Why shouldn’t I cancel my old card after transferring... - Balance Transfers Questions


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Credit Card Applications » Questions » User Questions » Balance Transfers » Why shouldn’t I cancel my old card after transferring a balance?

Why shouldn’t I cancel my old card after transferring a balance?

Answered on | Updated on January 3rd, 2012
The content is accurate at the time of publication and is subject to change.

First off, you should understand that canceling a card won’t do anything to help improve your credit score. In fact, it may even hurt it instead. Because an important component in determining an individual’s credit score is their debt to available credit ratio, canceling a card can lower the amount of credit that you have available. Also, if it is a card that you have had for a long time, canceling it can essentially truncate your credit history.

If your old card carries an annual fee that the issuer won’t waive, then cancelling that card makes sense. Likewise, if you have reached the maximum amount of cards allowable by that issuer and you were intending to apply for a new card from that same issuer, you will likely be asked to close one of your existing open accounts. If that happens, request that your credit line be transferred to your new account. Most issuers can complete this service for you over the phone, so if you are closing one card issued by a certain company in order to open up a new card from the very same issuer, call and speak to a customer service representative about having your old limit added onto the limit of your new card.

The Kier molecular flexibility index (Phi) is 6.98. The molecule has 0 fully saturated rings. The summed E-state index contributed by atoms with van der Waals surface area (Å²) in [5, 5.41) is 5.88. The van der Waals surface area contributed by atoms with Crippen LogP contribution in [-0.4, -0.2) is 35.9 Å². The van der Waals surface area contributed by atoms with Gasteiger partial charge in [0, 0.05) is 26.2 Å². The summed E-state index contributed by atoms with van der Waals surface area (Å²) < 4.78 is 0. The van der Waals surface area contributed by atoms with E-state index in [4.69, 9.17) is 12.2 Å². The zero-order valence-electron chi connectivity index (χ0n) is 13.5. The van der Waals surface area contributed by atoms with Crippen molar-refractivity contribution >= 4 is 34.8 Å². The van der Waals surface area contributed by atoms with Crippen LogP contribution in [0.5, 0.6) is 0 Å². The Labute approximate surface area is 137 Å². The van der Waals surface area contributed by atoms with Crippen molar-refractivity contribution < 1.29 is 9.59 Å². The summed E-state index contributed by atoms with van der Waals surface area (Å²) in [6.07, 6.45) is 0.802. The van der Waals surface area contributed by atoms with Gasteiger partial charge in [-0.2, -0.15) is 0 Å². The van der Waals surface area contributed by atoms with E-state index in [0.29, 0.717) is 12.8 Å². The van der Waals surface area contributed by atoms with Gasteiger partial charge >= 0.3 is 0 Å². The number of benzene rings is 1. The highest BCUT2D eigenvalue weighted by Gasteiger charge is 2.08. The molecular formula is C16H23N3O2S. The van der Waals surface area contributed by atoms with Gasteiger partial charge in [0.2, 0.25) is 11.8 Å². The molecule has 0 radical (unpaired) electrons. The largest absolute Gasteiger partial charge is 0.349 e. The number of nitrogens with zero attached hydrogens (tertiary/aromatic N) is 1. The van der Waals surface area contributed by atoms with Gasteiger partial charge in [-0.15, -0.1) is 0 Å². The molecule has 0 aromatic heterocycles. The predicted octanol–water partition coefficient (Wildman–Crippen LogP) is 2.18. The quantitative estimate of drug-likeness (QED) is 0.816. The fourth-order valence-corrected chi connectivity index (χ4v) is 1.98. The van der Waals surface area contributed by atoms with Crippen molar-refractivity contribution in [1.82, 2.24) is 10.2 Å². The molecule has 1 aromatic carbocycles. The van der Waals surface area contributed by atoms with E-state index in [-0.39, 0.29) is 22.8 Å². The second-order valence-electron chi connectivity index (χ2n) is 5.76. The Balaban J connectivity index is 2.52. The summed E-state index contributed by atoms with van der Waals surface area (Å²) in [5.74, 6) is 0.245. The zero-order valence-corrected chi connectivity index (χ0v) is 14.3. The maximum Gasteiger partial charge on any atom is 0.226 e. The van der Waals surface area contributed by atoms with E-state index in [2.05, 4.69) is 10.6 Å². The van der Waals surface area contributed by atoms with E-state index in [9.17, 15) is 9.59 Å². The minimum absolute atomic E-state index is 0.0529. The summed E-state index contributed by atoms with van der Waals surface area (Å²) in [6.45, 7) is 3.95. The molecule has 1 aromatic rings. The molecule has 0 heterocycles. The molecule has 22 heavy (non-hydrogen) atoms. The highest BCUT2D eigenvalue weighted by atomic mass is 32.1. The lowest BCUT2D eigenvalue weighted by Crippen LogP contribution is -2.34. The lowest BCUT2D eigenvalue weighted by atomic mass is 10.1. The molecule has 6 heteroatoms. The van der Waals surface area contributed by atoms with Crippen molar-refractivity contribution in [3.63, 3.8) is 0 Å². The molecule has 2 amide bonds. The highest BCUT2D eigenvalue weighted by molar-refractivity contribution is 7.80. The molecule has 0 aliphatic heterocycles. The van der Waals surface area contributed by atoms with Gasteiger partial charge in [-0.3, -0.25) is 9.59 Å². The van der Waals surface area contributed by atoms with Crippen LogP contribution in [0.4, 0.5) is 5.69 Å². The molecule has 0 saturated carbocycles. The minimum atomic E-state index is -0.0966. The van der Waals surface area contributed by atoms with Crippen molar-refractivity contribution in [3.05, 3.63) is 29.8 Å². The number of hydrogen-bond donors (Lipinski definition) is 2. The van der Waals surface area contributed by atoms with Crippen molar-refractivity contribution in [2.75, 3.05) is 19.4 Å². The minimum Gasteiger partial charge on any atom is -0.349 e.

Another reason to keep old accounts open is for the awards programs that are attached to them. If certain cards offer good perks such as a higher percentage of cash back for specific purchases, consider attaching a little sticker or post it note to the card outlining its particular rewards before tucking it into your wallet. If you have one card that offers bonus perks for every dollar spent at a restaurant, for example, then you will know which card to choose to settle the bill whenever you dine out. If you have multiple cards it can be easy to forget which is best used for what, so being organized and labeling them somehow is a good way to ensure you take the best advantage of everything your different cards have to offer.

Disclaimer: This editorial content is not provided or commissioned by the credit card issuer(s). Opinions expressed here are the author's alone, not those of the credit card issuer(s), and have not been reviewed, approved or otherwise endorsed by the credit card issuer(s). Reasonable efforts are made to present accurate information, however all information is presented without warranty. Consult a card's issuing bank for the terms & conditions.
All rates and fees, and other terms and conditions of the products mentioned in this article/post are actual as of the last update date but are subject to change. See the current products' Terms & Conditions on the issuing banks' websites.
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Intro APR on Balance Transfer: 0% 15 months on Balance Transfers

Ongoing APR on Balance Transfer: 15.49% - 25.49% (Variable)

Balance Transfer Fee: 3% of each balance transfer; $5 minimum.

Excellent, Good Credit

Intro APR on Balance Transfer: 0% Intro APR for 12 months

Ongoing APR on Balance Transfer: Variable APR of 14.99% - 24.99% will apply after the Introductory Period

Balance Transfer Fee: Either $10 or 4%, whichever is greater, will apply on each balance transfer and credit card check

Good, Excellent Credit
See Rates & Fees

Intro APR on Balance Transfer: 0% 18 months on Balance Transfers*

Ongoing APR on Balance Transfer: 15.99% - 25.99% (Variable)

Balance Transfer Fee: 3% of each balance transfer; $5 minimum.

Excellent, Good Credit

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